In a third aspect of the invention a check valve is disclosed having first and second sheets of material having peripheral edges. The valve has an outlet portion formed by a first set of parallel heat-seals between the first and second sheets of material and an outlet located at a distal end of the outlet portion. The valve has an inlet portion formed by a second set of heat-seals between the first and second sheets of material, an inlet on a distal end of the inlet portion and a plurality of reinforcing heat-seals between the first and second sheets of material formed at locations outside of the inlet portion and the outlet portion.
In a fourth aspect of the invention a method for reducing flapping in an inflatable device is disclosed having the steps of providing a device requiring a check valve; placing a check valve in the device wherein the check valve has first and second sheets of material having peripheral edges. The valve also has an outlet portion formed by a first non-parallel set of heat-seals between the first and second sheets of material, wherein the first non parallel set of heat-seals begins at a first location and ends at a second location, and the distance from the peripheral edges to the second location is greater than the distance from the peripheral edges to the first location. The valve has an outlet located at the second location, an inlet portion formed by a second set of heat-seals between the first and second sheets of material and an inlet located on the inlet portion. The method also has the step of inflating the device.
These and various other advantages and features of novelty that characterize the invention are pointed out with particularity in the claims annexed hereto and forming a part hereof. However, for a better understanding of the invention, its advantages, and the objects obtained by its use, reference should be made to the drawings which form a further part hereof, and to the accompanying descriptive matter, in which there is illustrated and described a preferred embodiment of the invention.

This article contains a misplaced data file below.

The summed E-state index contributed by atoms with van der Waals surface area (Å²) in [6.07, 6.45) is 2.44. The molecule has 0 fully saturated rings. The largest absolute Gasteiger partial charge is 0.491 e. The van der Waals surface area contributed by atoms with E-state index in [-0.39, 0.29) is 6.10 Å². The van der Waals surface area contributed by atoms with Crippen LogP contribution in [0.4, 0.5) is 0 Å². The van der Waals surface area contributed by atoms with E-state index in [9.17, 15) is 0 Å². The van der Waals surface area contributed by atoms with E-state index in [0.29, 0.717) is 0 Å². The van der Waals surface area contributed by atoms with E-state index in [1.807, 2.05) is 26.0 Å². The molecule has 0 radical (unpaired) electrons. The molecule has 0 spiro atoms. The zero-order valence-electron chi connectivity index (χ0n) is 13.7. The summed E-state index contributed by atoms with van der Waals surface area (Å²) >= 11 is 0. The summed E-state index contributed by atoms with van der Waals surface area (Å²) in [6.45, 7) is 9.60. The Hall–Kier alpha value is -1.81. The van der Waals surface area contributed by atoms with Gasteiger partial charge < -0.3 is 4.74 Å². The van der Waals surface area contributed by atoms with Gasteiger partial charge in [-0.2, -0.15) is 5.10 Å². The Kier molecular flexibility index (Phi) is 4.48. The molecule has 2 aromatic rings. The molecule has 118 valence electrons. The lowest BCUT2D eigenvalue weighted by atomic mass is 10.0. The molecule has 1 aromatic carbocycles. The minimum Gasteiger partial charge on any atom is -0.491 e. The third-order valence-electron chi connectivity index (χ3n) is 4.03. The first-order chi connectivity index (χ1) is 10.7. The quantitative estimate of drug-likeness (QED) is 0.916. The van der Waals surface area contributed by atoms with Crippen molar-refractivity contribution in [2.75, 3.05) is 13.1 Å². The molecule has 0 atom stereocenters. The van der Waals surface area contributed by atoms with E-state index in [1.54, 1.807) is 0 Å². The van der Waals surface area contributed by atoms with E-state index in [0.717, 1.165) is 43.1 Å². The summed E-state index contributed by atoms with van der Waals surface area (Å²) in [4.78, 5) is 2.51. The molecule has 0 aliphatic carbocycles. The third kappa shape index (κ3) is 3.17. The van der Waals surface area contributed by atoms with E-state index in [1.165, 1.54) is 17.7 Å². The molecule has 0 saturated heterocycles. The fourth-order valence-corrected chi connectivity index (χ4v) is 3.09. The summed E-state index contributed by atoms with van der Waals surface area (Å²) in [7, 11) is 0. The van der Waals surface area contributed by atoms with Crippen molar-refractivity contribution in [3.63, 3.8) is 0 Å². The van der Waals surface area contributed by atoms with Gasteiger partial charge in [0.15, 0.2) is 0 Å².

The examples provided in this application refer to gas in discussing the flow in the valves, it is to be understood that the term fluid can be used interchangeably with the term gas, and include both liquids as well as gasses. Additionally the valves are not limited to use in balloons but are capable of being used in any situation where a check valve may be used. For example it is possible to use the valves in a variety of other products such cushions, mattresses, inflatable rafts, inflatable toys, etc.
Referring now to the drawings, wherein like reference numerals designate corresponding structure throughout the views, and referring now to
Valve offset portion 174 is formed by first and second offset heat-seals 151, 153. First and second offset heat-seals 151, 153 are parallel to each other and are separated by a distance L1. The distance L1 is between 15 and 26 mm and is preferably between 19 mm and 21 mm. Minimization of L1 is preferred in order to optimize sealing, but L1 should preferably be greater than the width L2 of outlet 166. Valve offset portion 174 permits a smooth transition of the flow of gas from inlet portion 170 to outlet portion 172. Offset portion 174 increases the pressure of gas flowing through valve 110 thereby reducing potential flapping of valve 110.